This LPRC obsession is driving odd behavior across the program and driving small business contractors away from GSA. This is best evidenced by recent anecdotes regarding GSA’s approach to price analysis. MAS contractors are reporting instances of Economic Price Adjustment (EPA) requests that are being rejected by FAS due to comparisons with their own current contract price for items that are the subject of the EPA request! Apparently, the rejections stem from the application of the GSA price analysis tool, the Price Point Plus Portal (4P) tool. The tool listing and utilizing the contractor’s existing contract price (i.e., the price for which the EPA was being sought) in their pricing comparison for the EPA. This illogical, “system driven” approach ensures that no EPA will be accepted as the proposed EPA price is found unreasonable as compared to the current price of the item for which the EPA is being requested. It is confounding to see how the circular application of the 4P tool is distorting price analysis for the EPAs.
The negative impact of the pricing puzzlers and drive for LPRC on MAS operations and customer agencies is real. MAS customer agencies are continuing to experience unfulfilled or canceled MAS orders as MAS contractors struggle to maintain their federal business (especially small businesses). Orders are unfulfilled as contractors, not seeing any movement on their EPA requests, cannot sell at a loss, regardless of who the customer is.
How do we put the MAS price analysis puzzle back together to deliver for customer agencies? As a threshold matter, this is a collective effort with FAS and industry working together towards a balanced, sound approach to MAS contract negotiation and management. Here are some suggestions:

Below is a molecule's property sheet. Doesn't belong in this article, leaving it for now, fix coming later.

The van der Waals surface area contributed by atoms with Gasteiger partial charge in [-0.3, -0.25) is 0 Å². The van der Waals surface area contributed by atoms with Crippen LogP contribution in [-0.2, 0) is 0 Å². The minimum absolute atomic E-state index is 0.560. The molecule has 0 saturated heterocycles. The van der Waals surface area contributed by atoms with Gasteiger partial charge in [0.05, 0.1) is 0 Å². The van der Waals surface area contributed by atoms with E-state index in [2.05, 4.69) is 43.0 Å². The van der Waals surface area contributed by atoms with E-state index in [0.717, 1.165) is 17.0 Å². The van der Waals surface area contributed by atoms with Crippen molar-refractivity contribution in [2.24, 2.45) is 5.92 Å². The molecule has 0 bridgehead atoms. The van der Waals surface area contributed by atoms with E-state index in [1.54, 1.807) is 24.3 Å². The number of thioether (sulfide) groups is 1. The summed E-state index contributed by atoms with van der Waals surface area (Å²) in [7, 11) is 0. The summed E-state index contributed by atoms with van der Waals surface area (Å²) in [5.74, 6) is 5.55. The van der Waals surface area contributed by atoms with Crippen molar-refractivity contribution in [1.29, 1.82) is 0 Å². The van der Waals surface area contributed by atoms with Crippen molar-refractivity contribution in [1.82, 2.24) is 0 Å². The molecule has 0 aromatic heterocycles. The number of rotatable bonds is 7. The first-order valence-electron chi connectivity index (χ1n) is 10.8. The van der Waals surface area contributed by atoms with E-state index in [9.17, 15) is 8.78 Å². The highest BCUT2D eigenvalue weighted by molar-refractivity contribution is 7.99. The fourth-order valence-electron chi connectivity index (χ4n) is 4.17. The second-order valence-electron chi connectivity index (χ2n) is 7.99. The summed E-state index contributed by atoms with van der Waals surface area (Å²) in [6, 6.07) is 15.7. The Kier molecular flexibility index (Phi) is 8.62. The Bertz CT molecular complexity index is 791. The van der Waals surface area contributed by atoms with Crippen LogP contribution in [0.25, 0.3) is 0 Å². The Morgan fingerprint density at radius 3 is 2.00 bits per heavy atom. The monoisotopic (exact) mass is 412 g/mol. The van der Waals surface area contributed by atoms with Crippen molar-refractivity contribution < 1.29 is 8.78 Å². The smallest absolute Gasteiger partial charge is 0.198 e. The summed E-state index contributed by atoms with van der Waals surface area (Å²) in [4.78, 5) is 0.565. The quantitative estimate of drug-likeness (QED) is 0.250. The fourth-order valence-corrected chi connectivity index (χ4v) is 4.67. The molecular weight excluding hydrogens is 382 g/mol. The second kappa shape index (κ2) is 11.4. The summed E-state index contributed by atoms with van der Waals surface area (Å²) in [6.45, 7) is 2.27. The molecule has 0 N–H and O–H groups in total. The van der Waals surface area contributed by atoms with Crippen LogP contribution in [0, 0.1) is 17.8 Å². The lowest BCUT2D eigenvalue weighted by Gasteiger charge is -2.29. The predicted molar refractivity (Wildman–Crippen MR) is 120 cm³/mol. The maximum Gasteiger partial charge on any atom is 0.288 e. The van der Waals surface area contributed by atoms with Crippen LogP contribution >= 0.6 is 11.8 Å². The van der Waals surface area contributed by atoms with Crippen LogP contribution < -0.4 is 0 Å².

- FAS pricing training should include business economics, (e.g. how companies go to market, respond to competition, assess and price terms and conditions) and focus on commercial market dynamics. This training would include “reverse industry days” where companies and subject matter experts address business operations and commercial market drivers. This training would also address the Trade Agreements Act (TAA) as a key term and condition driving contractor decision-making.
- The 4P tool should be modified to directly address the age of historical pricing. This step acknowledges the ongoing impact of inflation on market pricing. Further, to the extent FAS’s pricing tools are scraping commercial websites for pricing, the data collected should include key terms and conditions such as delivery and country of origin.
- To ensure a balanced, accountable approach to MAS price negotiations, all internal FAS policy guidance should be released to the public for review and comment.
- FAS should revisit the application of Section 876 which removes a program barrier to entry by eliminating the requirement to negotiate service rates at the contract level. The transactional data clearly demonstrates competition, value and price are driven at the order level. Thus, by doing so, Section 876 breaks down a barrier to innovation and small business participation.
- Identify and address stovepipes in the management of the MAS program. This will enhance consistency and improve efficiency to deliver the best value for customer agencies, FAS and its industry partners.
- Invest in the MAS Program Management Office to address consistency and efficiency across the MAS acquisition workforce. Continuous assessment and identification of measures to increase efficiency and effectiveness in MAS operations would be part of its tasking, along with the resources to drive continuous improvements.
These suggestions are an effort to open the conversation on keys to delivering for the American people. Coalition members stand ready to work with FAS and all stakeholders to ensure the MAS program delivers best value solutions to meet customer agency mission requirements. Continuous improvement in the MAS policies, procedures, and workforce training will enhance delivery of best-value solutions for customer agencies through sound business opportunities for MAS contractors.